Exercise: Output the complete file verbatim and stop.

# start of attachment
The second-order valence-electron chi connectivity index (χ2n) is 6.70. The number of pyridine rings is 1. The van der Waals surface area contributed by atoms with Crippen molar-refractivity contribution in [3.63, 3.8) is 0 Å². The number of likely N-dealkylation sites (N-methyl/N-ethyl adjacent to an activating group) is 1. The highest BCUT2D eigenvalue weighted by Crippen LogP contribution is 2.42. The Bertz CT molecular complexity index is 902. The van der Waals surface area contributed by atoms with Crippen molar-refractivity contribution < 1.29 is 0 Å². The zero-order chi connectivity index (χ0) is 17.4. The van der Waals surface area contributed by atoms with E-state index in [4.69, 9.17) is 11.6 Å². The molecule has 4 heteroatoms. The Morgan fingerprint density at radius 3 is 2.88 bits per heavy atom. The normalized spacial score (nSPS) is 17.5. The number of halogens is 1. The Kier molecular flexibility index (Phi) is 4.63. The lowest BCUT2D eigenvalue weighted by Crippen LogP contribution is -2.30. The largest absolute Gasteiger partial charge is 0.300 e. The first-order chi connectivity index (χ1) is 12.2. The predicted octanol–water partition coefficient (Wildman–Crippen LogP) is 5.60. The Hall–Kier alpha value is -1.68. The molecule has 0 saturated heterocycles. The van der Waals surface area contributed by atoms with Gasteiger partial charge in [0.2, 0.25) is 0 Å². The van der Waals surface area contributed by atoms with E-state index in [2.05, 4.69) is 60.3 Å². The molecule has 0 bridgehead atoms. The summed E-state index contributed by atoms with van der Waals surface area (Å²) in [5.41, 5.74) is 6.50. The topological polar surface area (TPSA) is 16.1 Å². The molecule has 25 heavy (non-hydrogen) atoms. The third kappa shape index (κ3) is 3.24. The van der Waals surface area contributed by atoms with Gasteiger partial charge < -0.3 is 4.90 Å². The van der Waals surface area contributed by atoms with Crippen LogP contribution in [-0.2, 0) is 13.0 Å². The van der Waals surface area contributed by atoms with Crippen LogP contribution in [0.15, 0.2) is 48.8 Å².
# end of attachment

The second-order valence-electron chi connectivity index (χ2n) is 6.70. The number of pyridine rings is 1. The van der Waals surface area contributed by atoms with Crippen molar-refractivity contribution in [3.63, 3.8) is 0 Å². The number of likely N-dealkylation sites (N-methyl/N-ethyl adjacent to an activating group) is 1. The highest BCUT2D eigenvalue weighted by Crippen LogP contribution is 2.42. The Bertz CT molecular complexity index is 902. The van der Waals surface area contributed by atoms with Crippen molar-refractivity contribution < 1.29 is 0 Å². The zero-order chi connectivity index (χ0) is 17.4. The van der Waals surface area contributed by atoms with E-state index in [4.69, 9.17) is 11.6 Å². The molecule has 4 heteroatoms. The Morgan fingerprint density at radius 3 is 2.88 bits per heavy atom. The normalized spacial score (nSPS) is 17.5. The number of halogens is 1. The Kier molecular flexibility index (Phi) is 4.63. The lowest BCUT2D eigenvalue weighted by Crippen LogP contribution is -2.30. The largest absolute Gasteiger partial charge is 0.300 e. The first-order chi connectivity index (χ1) is 12.2. The predicted octanol–water partition coefficient (Wildman–Crippen LogP) is 5.60. The Hall–Kier alpha value is -1.68. The molecule has 0 saturated heterocycles. The van der Waals surface area contributed by atoms with Gasteiger partial charge in [0.2, 0.25) is 0 Å². The van der Waals surface area contributed by atoms with E-state index in [2.05, 4.69) is 60.3 Å². The molecule has 0 bridgehead atoms. The summed E-state index contributed by atoms with van der Waals surface area (Å²) in [5.41, 5.74) is 6.50. The topological polar surface area (TPSA) is 16.1 Å². The molecule has 25 heavy (non-hydrogen) atoms. The third kappa shape index (κ3) is 3.24. The van der Waals surface area contributed by atoms with Gasteiger partial charge < -0.3 is 4.90 Å². The van der Waals surface area contributed by atoms with Crippen LogP contribution in [-0.2, 0) is 13.0 Å². The van der Waals surface area contributed by atoms with Crippen LogP contribution in [0.15, 0.2) is 48.8 Å².